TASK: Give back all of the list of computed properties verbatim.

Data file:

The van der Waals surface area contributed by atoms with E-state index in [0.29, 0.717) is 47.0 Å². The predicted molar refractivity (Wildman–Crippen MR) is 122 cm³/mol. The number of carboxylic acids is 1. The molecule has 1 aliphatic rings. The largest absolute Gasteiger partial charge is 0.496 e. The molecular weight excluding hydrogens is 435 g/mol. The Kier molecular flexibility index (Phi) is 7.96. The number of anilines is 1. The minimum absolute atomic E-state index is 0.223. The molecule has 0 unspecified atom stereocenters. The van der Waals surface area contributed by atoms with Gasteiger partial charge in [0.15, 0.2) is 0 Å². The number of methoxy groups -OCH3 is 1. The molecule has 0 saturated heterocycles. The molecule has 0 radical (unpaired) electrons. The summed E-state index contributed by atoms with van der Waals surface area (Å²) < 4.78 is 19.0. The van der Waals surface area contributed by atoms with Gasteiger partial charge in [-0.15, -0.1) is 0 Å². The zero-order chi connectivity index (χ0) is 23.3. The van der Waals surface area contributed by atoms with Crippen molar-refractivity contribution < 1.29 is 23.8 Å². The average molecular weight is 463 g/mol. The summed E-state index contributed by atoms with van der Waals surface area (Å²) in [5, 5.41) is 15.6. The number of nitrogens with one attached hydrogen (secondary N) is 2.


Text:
The van der Waals surface area contributed by atoms with E-state index in [0.29, 0.717) is 47.0 Å². The predicted molar refractivity (Wildman–Crippen MR) is 122 cm³/mol. The number of carboxylic acids is 1. The molecule has 1 aliphatic rings. The largest absolute Gasteiger partial charge is 0.496 e. The molecular weight excluding hydrogens is 435 g/mol. The Kier molecular flexibility index (Phi) is 7.96. The number of anilines is 1. The minimum absolute atomic E-state index is 0.223. The molecule has 0 unspecified atom stereocenters. The van der Waals surface area contributed by atoms with Gasteiger partial charge in [0.15, 0.2) is 0 Å². The number of methoxy groups -OCH3 is 1. The molecule has 0 saturated heterocycles. The molecule has 0 radical (unpaired) electrons. The summed E-state index contributed by atoms with van der Waals surface area (Å²) < 4.78 is 19.0. The van der Waals surface area contributed by atoms with Gasteiger partial charge in [-0.15, -0.1) is 0 Å². The zero-order chi connectivity index (χ0) is 23.3. The van der Waals surface area contributed by atoms with Crippen molar-refractivity contribution < 1.29 is 23.8 Å². The average molecular weight is 463 g/mol. The summed E-state index contributed by atoms with van der Waals surface area (Å²) in [5, 5.41) is 15.6. The number of nitrogens with one attached hydrogen (secondary N) is 2.